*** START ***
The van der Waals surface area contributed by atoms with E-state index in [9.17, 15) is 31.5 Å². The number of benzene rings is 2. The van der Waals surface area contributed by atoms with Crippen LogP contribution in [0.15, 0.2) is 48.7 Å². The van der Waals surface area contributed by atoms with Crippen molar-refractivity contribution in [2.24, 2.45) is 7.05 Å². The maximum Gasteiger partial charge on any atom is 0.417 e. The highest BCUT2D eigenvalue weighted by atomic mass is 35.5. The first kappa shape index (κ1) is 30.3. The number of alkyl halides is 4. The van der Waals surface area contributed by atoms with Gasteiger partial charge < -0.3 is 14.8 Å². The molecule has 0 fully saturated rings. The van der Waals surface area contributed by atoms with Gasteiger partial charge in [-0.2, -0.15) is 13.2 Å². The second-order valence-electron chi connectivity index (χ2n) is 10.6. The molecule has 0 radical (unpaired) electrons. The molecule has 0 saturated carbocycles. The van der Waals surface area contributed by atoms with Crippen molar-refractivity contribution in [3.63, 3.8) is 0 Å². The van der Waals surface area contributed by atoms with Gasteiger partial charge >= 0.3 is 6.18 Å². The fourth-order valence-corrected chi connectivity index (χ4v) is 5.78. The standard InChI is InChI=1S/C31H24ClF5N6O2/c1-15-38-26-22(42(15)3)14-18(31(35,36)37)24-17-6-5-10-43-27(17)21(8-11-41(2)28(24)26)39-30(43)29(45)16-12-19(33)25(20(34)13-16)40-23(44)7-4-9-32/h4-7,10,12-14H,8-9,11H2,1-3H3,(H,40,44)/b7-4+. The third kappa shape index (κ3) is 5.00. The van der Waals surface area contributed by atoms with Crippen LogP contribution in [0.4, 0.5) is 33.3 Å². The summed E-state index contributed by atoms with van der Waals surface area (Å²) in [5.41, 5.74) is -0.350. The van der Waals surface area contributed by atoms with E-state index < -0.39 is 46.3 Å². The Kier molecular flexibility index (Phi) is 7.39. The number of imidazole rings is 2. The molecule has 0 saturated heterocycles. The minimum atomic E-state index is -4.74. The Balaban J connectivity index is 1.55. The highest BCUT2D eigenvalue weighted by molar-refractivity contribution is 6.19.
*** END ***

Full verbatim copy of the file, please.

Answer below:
The van der Waals surface area contributed by atoms with E-state index in [9.17, 15) is 31.5 Å². The number of benzene rings is 2. The van der Waals surface area contributed by atoms with Crippen LogP contribution in [0.15, 0.2) is 48.7 Å². The van der Waals surface area contributed by atoms with Crippen molar-refractivity contribution in [2.24, 2.45) is 7.05 Å². The maximum Gasteiger partial charge on any atom is 0.417 e. The highest BCUT2D eigenvalue weighted by atomic mass is 35.5. The first kappa shape index (κ1) is 30.3. The number of alkyl halides is 4. The van der Waals surface area contributed by atoms with Gasteiger partial charge < -0.3 is 14.8 Å². The molecule has 0 fully saturated rings. The van der Waals surface area contributed by atoms with Gasteiger partial charge in [-0.2, -0.15) is 13.2 Å². The second-order valence-electron chi connectivity index (χ2n) is 10.6. The molecule has 0 radical (unpaired) electrons. The molecule has 0 saturated carbocycles. The van der Waals surface area contributed by atoms with Crippen molar-refractivity contribution in [3.63, 3.8) is 0 Å². The van der Waals surface area contributed by atoms with Gasteiger partial charge >= 0.3 is 6.18 Å². The fourth-order valence-corrected chi connectivity index (χ4v) is 5.78. The standard InChI is InChI=1S/C31H24ClF5N6O2/c1-15-38-26-22(42(15)3)14-18(31(35,36)37)24-17-6-5-10-43-27(17)21(8-11-41(2)28(24)26)39-30(43)29(45)16-12-19(33)25(20(34)13-16)40-23(44)7-4-9-32/h4-7,10,12-14H,8-9,11H2,1-3H3,(H,40,44)/b7-4+. The third kappa shape index (κ3) is 5.00. The van der Waals surface area contributed by atoms with Crippen LogP contribution in [0.4, 0.5) is 33.3 Å². The summed E-state index contributed by atoms with van der Waals surface area (Å²) in [5.41, 5.74) is -0.350. The van der Waals surface area contributed by atoms with E-state index < -0.39 is 46.3 Å². The Kier molecular flexibility index (Phi) is 7.39. The number of imidazole rings is 2. The molecule has 0 saturated heterocycles. The minimum atomic E-state index is -4.74. The Balaban J connectivity index is 1.55. The highest BCUT2D eigenvalue weighted by molar-refractivity contribution is 6.19.